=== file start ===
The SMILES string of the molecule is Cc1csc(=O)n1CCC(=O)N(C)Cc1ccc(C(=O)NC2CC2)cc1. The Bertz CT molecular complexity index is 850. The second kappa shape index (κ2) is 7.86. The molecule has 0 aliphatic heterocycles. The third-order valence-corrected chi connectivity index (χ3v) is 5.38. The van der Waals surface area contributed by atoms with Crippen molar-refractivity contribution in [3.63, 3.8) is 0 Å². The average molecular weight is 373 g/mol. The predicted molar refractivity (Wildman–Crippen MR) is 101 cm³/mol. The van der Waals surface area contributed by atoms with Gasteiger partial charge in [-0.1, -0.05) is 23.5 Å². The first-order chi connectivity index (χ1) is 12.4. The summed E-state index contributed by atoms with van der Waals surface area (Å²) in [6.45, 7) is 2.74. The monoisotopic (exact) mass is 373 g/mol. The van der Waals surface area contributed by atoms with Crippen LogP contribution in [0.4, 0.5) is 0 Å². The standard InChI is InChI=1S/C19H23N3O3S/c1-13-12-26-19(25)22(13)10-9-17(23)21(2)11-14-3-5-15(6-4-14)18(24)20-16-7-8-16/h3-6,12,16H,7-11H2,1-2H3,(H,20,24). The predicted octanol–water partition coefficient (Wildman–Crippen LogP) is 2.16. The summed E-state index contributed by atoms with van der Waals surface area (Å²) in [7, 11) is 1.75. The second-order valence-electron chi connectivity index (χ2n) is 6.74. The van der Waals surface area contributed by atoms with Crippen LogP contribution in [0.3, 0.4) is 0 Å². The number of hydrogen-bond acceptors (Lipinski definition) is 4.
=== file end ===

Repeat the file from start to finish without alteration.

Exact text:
The SMILES string of the molecule is Cc1csc(=O)n1CCC(=O)N(C)Cc1ccc(C(=O)NC2CC2)cc1. The Bertz CT molecular complexity index is 850. The second kappa shape index (κ2) is 7.86. The molecule has 0 aliphatic heterocycles. The third-order valence-corrected chi connectivity index (χ3v) is 5.38. The van der Waals surface area contributed by atoms with Crippen molar-refractivity contribution in [3.63, 3.8) is 0 Å². The average molecular weight is 373 g/mol. The predicted molar refractivity (Wildman–Crippen MR) is 101 cm³/mol. The van der Waals surface area contributed by atoms with Gasteiger partial charge in [-0.1, -0.05) is 23.5 Å². The first-order chi connectivity index (χ1) is 12.4. The summed E-state index contributed by atoms with van der Waals surface area (Å²) in [6.45, 7) is 2.74. The monoisotopic (exact) mass is 373 g/mol. The van der Waals surface area contributed by atoms with Crippen LogP contribution in [0.4, 0.5) is 0 Å². The standard InChI is InChI=1S/C19H23N3O3S/c1-13-12-26-19(25)22(13)10-9-17(23)21(2)11-14-3-5-15(6-4-14)18(24)20-16-7-8-16/h3-6,12,16H,7-11H2,1-2H3,(H,20,24). The predicted octanol–water partition coefficient (Wildman–Crippen LogP) is 2.16. The summed E-state index contributed by atoms with van der Waals surface area (Å²) in [7, 11) is 1.75. The second-order valence-electron chi connectivity index (χ2n) is 6.74. The van der Waals surface area contributed by atoms with Crippen LogP contribution in [0.3, 0.4) is 0 Å². The number of hydrogen-bond acceptors (Lipinski definition) is 4.